My thoughts on the CISO situation have created some questions - it seems that I was a bit vague in some of my discriptions. Even Mike Rothman had some comments (which put it far more eloquently than I could have). So, even though he explained it well, I thought I'd elaborate a bit with a comparison to one of my favorite markets - Quality.
In the 60's through the 80's, product quality was looked at as a tactical issue - we fix quality when the product goes bad and customers are either complaining or we're getting bad press. Basically, quality was a corner to cut unless there was a reason not to - it wasn't a function that was seen as enabling the business to succeed (i.e. "strategic"). You did quality to keep from failing, but it was viewed as a "necessary evil", and a tactic to adopt when things were going bad (either do more or less depending on the current situation).
Then, in the late 80's and early 90's, the general business community realized what Deming and the Japanese had realized all along - that quality was "free". That is, the money spent on quality almost always returned more than it cost. It was then (and only then) that you saw quality become viewed as a strategic function - that is, that quality was something that the CEO talked about as part of his business strategy for making the company successful. The earliest ones were Larry Bossidy (Honeywell) and Jack Welch - they made Six Sigma a significant part of their corporate strategy (even talking about them in the annual report).
What I'm suggesting is that risk management is the same thing - today, we do security very much for the same reasons you did quality in the 60's and 70's - it's a necessary evil. But recognizing that doing risk management right is always free is something that's still going to take a while.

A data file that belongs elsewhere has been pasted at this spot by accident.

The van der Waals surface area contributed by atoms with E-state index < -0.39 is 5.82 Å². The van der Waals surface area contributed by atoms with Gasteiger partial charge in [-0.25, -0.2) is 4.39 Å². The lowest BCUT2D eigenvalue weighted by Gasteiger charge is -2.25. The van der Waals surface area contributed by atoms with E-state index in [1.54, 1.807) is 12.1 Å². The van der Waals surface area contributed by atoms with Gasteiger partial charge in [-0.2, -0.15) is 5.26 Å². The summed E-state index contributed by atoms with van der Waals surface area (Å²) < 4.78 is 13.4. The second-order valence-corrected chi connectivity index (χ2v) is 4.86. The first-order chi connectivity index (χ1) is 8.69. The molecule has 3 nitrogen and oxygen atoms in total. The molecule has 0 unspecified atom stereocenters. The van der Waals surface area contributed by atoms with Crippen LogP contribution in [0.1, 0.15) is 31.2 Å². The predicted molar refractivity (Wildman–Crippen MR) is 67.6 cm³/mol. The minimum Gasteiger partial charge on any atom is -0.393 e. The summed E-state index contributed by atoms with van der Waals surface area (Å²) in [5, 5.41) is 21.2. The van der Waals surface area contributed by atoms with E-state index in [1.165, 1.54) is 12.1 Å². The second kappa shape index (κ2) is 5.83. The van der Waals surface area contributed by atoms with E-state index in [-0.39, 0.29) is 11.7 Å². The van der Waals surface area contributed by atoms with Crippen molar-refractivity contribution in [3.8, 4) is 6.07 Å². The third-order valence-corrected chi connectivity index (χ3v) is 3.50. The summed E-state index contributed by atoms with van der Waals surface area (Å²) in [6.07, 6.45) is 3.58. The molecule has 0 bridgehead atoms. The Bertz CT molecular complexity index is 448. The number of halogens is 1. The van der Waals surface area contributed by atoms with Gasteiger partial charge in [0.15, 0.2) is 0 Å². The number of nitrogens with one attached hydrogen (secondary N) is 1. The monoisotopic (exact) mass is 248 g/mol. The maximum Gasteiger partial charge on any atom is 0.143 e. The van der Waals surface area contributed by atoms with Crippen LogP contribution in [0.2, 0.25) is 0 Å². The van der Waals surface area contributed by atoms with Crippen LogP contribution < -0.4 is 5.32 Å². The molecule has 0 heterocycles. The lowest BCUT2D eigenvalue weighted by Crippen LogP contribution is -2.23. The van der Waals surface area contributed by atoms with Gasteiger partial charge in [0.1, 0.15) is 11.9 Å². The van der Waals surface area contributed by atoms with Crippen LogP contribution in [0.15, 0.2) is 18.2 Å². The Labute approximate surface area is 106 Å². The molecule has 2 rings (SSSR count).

But it ultimately is free. "Risk management" can be viewed as a very strategic function - "eliminate those risks that are going to cause us to lose money". In that way, they align fundamentally to the core function of the business ("make money").
For example, I have seen many companies invest in (for example) a very complex intrusion prevention system. The system costs $1M/year to maintain, and $2M up front. But (in one case) they're only losing about $500K/year to the intrusions. So, they've spent $3M to save $500K. (Which is, of course, the definition of "spend like a drunken sailor" as Mike Rothman put it). But they did it because the security people are thinking about "how do I best keep us secure" rather than "how
do I make security something that helps make us money".
That's probably the best definition, after all this rambling - it's all about vertical alignment. Each department that acts mainly in service of its own objectives is not acting with appropriate strategic focus - they're not aligning to the business's outcomes.
Risk management (across the enterprise) needs to align that way - spending $50 to save $5 just doesn't make any sense anymore.